5 5 Content Preface 3 Content 5 Authors 8 1 Introduction 10 Per Anker Jensen and Susanne Balslev Nielsen Part A. Nordic FM Research Developments 17 2 National FM Research Overviews Chapter introduction 18 Per Anker Jensen 2.2 FM Research for Practice in Denmark 20 Per Anker Jensen 2.3 Overview and Status of FM Research for Practice in Norway 32 Geir K. Hansen 2.4 FM Research for Practice Swedish developments 49 Jan Bröchner 2.5 Facilities Management Research for Practice An Overview on Finland 62 Suvi Nenonen Part B. Current FM Research in the Nordic Countries 75 3 Working Environments Chapter introduction 76 Karen Mosbech 3.2 Office Contrasts Six contrasting Dutch cases 77 Juriaan van Meel 3.3 empowering Places for Knowledge Work Processes Methods for assessing the restorativeness of office environments 91 Heidi Rasila, Ursula Hyrkkänen and Suvi Nenonen 3.4 Facilitating Creative Environments Lessons from Danish cases at different organizational scales 105 Birgitte Hoffmann, Morten Elle and Peter Munthe-Kaas
6 6 4 FM and Sustainability Chapter introduction 120 Jacob Steen Møller 4.2 Claims of Sustainable FM: Exploring current practices 121 Susanne Balslev Nielsen 4.3 A Critical Review of the Environmental Management System as a Tool for Sustainability 133 Kirsten Ramskov Galamba 4.4 esco in Danish Municipalities: Basic, integrative or strategic approaches? 144 Jesper Ole Jensen, Jesper Rohr Hansen and Susanne Balslev Nielsen 5 Innovation and Usability in FM Chapter introduction 160 Jan Bröchner 5.2 innovation Insights in the Danish Facility Management Sector 161 Ada Scupola 5.3 usability Reviewed: Summing up Norwegian research on Usability 173 Geir K. Hansen, Siri H. Blakstad and Nils O.E. Olsson 5.4 Facilities in Use Nordic Studies about Usability of Workplaces 187 Göran Lindahl, Suvi Nenonen, Geir K. Hansen and Siri Hunnes Blakstad 5.5 Facilitating User Driven Innovation A Study of Methods and Tools at Herlev Hospital 199 Aneta Fronczek-Munter 6 Partnerships in FM Chapter introduction 216 Geir K. Hansen 6.2 to Procure for Better Buildings FM and Public Private Partnerships in Denmark 217 Kristian Kristiansen 6.3 Flexibility Implications on project and facilities management 227 Nils O.E. Olsson 6.4 long-term Buyer-Supplier Relations in Facilities Management 236 Kresten Storgaard and Jacob Norvig Larsen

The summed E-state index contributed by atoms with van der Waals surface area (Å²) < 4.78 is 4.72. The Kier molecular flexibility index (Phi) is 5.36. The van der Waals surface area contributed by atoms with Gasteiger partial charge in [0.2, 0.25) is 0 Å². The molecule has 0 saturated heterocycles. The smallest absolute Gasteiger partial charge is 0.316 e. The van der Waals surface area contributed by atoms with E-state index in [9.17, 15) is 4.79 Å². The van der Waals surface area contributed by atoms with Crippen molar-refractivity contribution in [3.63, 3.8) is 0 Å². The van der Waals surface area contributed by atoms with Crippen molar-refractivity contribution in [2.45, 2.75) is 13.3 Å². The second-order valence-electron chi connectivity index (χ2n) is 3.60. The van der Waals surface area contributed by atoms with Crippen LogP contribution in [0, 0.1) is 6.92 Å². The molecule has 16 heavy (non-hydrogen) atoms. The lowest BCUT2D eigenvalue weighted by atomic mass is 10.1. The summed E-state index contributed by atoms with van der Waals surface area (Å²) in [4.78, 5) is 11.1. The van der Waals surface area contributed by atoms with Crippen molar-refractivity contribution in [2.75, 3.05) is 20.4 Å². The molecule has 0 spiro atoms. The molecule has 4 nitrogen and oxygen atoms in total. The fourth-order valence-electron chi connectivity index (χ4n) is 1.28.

7 7 7 Knowledge Implementation Chapter introduction 252 Per Langaa Jensen 7.2 knowledge as a Source of Power in Real Estate Organisations 253 Sofia Pemsel and Gunnar Blomé 7.3 Communities of Practice as a Learning Challenge in Construction Projects How FM knowledge can be integrated in the learning process 267 Anders Peder Hansen and Torben Damgaard 7.4 POKI A Management Tool for the Implementation of FM Know-How in Construction Projects 283 Poul Henrik Due and Peder Stephensen 8 FM and Added Value Chapter introduction 294 Suvi Nenonen 8.2 Classifying FM Value Positioning by Using a Product-Process Matrix 295 Akarapong Katchamart Part C. Visions of Futures FM Futures and Research Agenda Chapter introduction 310 Per Anker Jensen 9.2 Future Trends and Challenges for FM in the Nordic Countries 311 Per Dannemand Andersen, Birgitte Rasmussen, Per Anker Jensen 9.3 How to Increase the Usability of Academic FM Research for Practitioners? 321 Keith Alexander and Susanne Balslev Nielsen 9.4 European FM Research Agenda 325 Antje Junghans 9.5 Proposal for a Common Nordic FM Research Agenda 340 Per Anker Jensen, Per Dannemand Jensen and Birgitte Rasmussen Keyword index 350